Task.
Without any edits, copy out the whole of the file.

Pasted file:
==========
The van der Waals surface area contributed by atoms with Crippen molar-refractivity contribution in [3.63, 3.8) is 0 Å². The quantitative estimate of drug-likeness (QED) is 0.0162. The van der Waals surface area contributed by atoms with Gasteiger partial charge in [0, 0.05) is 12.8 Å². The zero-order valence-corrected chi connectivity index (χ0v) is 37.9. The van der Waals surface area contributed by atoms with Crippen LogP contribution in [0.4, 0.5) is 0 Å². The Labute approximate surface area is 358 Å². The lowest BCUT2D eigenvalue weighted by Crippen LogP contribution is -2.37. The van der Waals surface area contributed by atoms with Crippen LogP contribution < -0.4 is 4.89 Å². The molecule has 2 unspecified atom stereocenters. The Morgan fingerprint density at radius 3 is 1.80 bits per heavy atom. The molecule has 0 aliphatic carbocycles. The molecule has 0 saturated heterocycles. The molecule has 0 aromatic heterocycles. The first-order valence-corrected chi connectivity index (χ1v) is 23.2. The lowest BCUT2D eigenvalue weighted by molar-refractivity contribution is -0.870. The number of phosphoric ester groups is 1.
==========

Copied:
The van der Waals surface area contributed by atoms with Crippen molar-refractivity contribution in [3.63, 3.8) is 0 Å². The quantitative estimate of drug-likeness (QED) is 0.0162. The van der Waals surface area contributed by atoms with Gasteiger partial charge in [0, 0.05) is 12.8 Å². The zero-order valence-corrected chi connectivity index (χ0v) is 37.9. The van der Waals surface area contributed by atoms with Crippen LogP contribution in [0.4, 0.5) is 0 Å². The Labute approximate surface area is 358 Å². The lowest BCUT2D eigenvalue weighted by Crippen LogP contribution is -2.37. The van der Waals surface area contributed by atoms with Crippen LogP contribution < -0.4 is 4.89 Å². The molecule has 2 unspecified atom stereocenters. The Morgan fingerprint density at radius 3 is 1.80 bits per heavy atom. The molecule has 0 aliphatic carbocycles. The molecule has 0 saturated heterocycles. The molecule has 0 aromatic heterocycles. The first-order valence-corrected chi connectivity index (χ1v) is 23.2. The lowest BCUT2D eigenvalue weighted by molar-refractivity contribution is -0.870. The number of phosphoric ester groups is 1.